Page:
If you step back in time to the 1900, then 40 percent of America’s population lived on farms and almost everyone lived in a rural area. Today, only one percent of people live on a farm and only 20 percent live in a rural area. Yet, thanks to innovative technology, those farmers are growing more food than ever before and using less natural resources to do it, according to an article recently published in the NY Times.
Today’s farmers are planting about 80.5 million acres of corn. In order to grow the same amount of corn in 1950, it would have taken 228 million acres. Today, farmers are planting 81.8 million acres in soybeans. In 1950 in order to get the same crop they would have had to plant 101.7 million acres. Wheat is planted on 47.1 million acres today compared to 56.9 million acres in 1950. Yet, the same amount of wheat is harvested by farmers.
The same can be said for farmers that are raising livestock. Today, 29. 3 million beef cows are raised to produce the same amount of food that farmers had to raise an additional 15.3 million in the 1950s. On farms across the United States, farmers are raising 9.3 million milk cows that provide the same amount of milk as 39.3 million milk cows in 1950.
America does not need as many farmers today as it did in the past. Large farmers produce 80 percent of all food sold to grocery stores today. In fact, 4 percent of farmers each making over $1 million in sales account for 66 percent of all food sold to grocery stores.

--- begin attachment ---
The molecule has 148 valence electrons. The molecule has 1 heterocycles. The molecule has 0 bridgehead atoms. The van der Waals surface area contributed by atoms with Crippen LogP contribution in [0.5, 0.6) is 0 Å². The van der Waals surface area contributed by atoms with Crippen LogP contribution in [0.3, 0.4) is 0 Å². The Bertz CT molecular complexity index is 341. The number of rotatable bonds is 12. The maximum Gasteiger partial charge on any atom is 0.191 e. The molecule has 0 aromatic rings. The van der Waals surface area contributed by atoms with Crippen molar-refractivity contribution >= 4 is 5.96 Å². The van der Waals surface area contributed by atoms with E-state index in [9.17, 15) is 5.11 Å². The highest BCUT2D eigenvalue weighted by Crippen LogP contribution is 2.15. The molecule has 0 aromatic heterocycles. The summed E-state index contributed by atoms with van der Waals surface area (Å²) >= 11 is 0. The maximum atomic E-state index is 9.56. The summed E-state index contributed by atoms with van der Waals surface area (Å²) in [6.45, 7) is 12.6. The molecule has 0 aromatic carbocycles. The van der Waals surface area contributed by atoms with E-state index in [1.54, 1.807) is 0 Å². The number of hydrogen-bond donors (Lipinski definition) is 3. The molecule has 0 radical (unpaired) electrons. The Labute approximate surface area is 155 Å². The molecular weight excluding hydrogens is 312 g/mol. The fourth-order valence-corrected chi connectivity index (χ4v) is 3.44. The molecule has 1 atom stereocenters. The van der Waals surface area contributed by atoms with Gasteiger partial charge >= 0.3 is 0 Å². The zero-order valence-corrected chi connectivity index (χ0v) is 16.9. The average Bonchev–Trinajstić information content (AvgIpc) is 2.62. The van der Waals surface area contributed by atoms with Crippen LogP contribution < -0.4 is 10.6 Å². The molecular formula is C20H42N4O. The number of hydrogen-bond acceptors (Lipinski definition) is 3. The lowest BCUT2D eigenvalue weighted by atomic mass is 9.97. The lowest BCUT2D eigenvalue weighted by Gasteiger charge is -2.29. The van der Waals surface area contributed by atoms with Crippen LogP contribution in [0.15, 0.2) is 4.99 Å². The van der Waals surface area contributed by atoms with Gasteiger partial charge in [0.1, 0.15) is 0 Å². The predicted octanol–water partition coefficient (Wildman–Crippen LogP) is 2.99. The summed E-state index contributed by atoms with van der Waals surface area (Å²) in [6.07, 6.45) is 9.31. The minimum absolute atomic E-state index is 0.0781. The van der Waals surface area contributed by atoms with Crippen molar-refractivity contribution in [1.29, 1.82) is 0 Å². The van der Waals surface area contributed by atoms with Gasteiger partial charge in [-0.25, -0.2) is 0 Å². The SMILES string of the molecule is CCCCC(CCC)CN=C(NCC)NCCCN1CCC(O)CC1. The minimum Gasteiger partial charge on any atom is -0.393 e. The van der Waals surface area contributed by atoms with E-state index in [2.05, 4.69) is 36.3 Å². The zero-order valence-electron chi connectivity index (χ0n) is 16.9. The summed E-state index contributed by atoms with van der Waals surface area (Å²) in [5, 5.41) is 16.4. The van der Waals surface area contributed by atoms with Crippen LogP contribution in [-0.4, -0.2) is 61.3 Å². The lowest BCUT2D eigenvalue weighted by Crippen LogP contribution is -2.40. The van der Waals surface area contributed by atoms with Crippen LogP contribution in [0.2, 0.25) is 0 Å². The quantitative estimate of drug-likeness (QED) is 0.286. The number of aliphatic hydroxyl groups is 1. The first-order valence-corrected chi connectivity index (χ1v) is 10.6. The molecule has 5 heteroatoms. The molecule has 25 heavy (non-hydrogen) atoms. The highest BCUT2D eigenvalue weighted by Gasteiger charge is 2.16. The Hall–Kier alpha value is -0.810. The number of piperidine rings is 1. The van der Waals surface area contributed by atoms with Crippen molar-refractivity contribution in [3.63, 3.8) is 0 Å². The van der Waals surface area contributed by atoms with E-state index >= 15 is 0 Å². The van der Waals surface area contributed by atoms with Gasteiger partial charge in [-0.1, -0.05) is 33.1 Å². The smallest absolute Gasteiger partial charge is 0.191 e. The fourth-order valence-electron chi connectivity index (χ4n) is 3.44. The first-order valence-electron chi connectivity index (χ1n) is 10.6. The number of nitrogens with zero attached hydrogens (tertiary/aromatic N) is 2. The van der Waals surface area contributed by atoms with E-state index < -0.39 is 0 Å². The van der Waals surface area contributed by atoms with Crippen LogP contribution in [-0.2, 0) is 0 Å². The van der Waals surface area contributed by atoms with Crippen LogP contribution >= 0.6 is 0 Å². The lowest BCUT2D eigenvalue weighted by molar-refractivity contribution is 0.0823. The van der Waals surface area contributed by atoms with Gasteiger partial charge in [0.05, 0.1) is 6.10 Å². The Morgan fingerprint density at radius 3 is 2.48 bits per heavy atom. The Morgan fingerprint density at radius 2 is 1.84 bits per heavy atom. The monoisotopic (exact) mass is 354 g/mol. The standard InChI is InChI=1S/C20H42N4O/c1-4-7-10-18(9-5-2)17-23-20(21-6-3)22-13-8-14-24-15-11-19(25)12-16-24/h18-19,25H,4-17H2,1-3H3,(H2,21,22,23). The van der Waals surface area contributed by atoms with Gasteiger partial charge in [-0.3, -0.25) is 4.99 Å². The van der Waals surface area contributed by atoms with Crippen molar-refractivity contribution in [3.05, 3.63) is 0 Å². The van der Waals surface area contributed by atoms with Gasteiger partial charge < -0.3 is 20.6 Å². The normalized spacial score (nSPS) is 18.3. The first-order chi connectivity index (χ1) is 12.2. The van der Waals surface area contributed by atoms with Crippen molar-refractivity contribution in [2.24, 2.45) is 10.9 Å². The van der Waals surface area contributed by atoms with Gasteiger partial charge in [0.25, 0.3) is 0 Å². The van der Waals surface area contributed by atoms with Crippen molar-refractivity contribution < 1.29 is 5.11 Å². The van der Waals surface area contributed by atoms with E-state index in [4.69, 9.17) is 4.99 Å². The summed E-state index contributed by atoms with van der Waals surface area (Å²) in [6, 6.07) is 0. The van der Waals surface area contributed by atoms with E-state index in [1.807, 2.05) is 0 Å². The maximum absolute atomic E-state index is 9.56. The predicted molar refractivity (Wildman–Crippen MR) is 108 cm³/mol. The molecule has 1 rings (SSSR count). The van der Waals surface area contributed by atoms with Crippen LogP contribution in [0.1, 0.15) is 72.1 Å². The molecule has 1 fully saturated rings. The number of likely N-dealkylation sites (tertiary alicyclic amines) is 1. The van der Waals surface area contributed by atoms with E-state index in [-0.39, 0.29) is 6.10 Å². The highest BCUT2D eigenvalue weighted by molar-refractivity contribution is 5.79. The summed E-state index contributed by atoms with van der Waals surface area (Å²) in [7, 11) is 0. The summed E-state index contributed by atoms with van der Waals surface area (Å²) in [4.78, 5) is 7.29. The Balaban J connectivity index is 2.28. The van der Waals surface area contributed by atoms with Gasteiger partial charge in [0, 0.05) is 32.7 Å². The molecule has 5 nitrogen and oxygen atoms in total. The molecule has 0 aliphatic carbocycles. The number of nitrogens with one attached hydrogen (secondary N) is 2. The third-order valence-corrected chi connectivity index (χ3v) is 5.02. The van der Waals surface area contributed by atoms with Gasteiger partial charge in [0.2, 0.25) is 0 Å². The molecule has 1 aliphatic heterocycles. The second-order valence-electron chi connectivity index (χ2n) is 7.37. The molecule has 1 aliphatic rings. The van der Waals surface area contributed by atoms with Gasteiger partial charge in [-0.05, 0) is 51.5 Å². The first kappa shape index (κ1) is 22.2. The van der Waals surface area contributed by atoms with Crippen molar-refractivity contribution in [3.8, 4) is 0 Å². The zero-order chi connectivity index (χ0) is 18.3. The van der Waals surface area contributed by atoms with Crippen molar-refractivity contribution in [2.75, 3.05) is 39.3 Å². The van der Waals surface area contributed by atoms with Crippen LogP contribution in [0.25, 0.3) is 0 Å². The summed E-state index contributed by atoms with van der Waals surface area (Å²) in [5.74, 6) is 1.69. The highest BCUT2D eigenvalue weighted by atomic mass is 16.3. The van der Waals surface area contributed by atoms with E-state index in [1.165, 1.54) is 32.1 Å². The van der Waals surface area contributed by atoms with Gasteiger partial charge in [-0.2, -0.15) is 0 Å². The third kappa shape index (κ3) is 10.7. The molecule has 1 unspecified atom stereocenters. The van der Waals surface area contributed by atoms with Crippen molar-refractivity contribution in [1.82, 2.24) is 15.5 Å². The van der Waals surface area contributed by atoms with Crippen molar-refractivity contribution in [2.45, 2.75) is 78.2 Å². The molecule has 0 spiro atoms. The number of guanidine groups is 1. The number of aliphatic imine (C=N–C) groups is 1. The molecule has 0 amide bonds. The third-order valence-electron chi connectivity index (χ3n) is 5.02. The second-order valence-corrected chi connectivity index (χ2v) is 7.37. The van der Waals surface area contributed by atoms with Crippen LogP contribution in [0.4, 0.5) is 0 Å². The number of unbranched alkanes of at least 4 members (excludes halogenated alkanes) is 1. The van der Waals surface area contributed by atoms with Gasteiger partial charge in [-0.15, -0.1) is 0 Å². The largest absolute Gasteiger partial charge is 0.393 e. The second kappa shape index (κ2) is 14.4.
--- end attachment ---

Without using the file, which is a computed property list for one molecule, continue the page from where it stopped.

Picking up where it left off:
These large farmers use technology so that they can produce more food on less land. They rely on technology to provide them with information about soil nutrients, soil moisture and productivity to make wise decisions on what to plant and how much fertilizer needs to be applied to a particular area in a field. They use GPS driven tractors to plant a variety of seeds in the sane field so that harvests can be maximized.
The future is bright for growing food in the United States. The largest land owner in the United States is John Malone who currently owns over 2.2 million acres. Most of it is in Kansas where he just purchased additional acres that had belonged to the Land Trust Preservation. This land was used to test plants that could produce crops perennially instead of farmers having to replant each year.